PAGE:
And all shall be well and
All manner of thing shall be well
By the purification of the motive
In the ground of our beseeching


I bruise like an overripe peach. Thanks to this move, I am covered with them – little ones on my legs and the inside of my arms, a HUGE one on my upper left arm near my shoulder. I wear these like badges. Full-contact moving, as Brian O’Leary says. I seem to do everything full-contact.

I’m nearly done. I think I’ll finish most of it tomorrow. And then Bernardo and I will have to figure out our new routine – when I’ll be over for dinner; when we’ll have nights to ourselves. But we did this in Brooklyn for many years. I think we’ll be okay.

So onward. Bernardo came over tonight to do some emergency repairs on my windows. Things are all open now, and I can breathe better. Me and my bruises will be going to yoga soon. And I can’t wait.

My Own Bed

I thought I was too tired to blog tonight. But I was wrong.

We moved the heavy stuff today. Bernardo “hired” the son of one of our friends, who then refused payment. I was so touched at all his efforts; he’d helped his step-grandmother move the day before. And he’s the sort of kid who doesn’t distinguish step- vs. blood. It’s all family. It’s all ohana. His parents are both like that, which is why we are all so close.

I spent the afternoon and evening putting a bed together. I’ve never had a proper bed of my own before. I had futons before I married, and when I got divorced I returned to futons because I was conserving space; my kids got the beds. (When they were with their dad, I slept in the beds, but that’s not the same as having your Own Bed.) Then I moved in with Bernardo and shared his, and bunked off to the spare bedroom when my asthma and menopause came on and turned me into a midnight rotisserie.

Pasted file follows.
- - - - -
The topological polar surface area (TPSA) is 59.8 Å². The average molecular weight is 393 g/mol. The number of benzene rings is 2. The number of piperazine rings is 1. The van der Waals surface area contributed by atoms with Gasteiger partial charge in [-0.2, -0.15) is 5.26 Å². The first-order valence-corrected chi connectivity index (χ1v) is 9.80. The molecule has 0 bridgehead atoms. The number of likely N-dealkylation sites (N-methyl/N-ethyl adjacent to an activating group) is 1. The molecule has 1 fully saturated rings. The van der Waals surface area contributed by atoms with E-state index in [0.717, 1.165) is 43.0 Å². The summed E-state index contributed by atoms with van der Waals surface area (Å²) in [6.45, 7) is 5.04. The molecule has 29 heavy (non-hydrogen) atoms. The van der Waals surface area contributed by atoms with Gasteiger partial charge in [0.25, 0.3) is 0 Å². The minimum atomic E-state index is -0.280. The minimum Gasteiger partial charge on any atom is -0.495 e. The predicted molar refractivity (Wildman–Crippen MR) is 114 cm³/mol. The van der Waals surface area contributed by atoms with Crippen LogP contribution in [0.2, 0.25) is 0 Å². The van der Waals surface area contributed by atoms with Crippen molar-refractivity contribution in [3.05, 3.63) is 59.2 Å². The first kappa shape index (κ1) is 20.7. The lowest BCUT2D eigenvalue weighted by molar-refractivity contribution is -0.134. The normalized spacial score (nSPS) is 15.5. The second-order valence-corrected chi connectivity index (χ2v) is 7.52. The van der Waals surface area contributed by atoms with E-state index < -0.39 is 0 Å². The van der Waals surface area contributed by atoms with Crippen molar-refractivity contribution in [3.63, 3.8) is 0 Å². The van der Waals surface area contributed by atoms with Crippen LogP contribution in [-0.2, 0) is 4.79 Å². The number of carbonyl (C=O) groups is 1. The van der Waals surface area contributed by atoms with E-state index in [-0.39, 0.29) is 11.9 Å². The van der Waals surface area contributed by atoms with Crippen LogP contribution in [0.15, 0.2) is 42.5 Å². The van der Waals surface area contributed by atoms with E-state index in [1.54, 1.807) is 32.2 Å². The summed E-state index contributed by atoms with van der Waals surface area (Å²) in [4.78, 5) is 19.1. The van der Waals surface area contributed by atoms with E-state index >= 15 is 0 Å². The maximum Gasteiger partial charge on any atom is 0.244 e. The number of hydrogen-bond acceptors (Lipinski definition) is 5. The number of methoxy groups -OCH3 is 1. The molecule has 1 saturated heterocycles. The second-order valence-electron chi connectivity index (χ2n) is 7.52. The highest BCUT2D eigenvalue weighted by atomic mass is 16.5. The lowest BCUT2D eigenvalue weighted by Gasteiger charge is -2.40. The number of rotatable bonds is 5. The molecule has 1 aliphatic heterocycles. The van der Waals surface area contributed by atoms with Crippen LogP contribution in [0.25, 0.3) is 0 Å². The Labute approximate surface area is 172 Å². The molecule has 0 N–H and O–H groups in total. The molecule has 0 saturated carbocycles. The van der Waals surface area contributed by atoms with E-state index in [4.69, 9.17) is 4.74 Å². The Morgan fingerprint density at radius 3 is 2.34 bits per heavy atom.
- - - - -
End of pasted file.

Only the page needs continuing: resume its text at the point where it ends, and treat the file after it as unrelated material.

Now I have a proper bed. Soon I will have a proper bath to soak my back and knee. It’s cool and dry here, and I’ve made sure it’s as dust-free as possible (thank you, James Dyson); it’s only a couple of degrees higher than it would be if I had AC, and of course we’re coming into nighttime. Tomorrow we’ll continue to continue – Bernardo will install the AC, the Bose systems, the TV, the AppleTV. I’ll put the kitchen, bath, and closet together. I am very bruised; I look like an apple that’s been kicked around. I kind of don’t want to go to yoga until some of these clear up.

But it’s all good. All is well. All manner of things will be well. And I think Bernardo and I love each other more than ever. Love is so very precious. It is the best thing we humans have going for us.


On days like today, my lungs slowly turn into wet cement bags and my trachea swells up so much that it pushes against my esophagus and I develop a gaggy cough. It is 90-something and New York City humid, and has been for the last three days. I finally capitulated to my need for oxygen and turned on the air conditioning.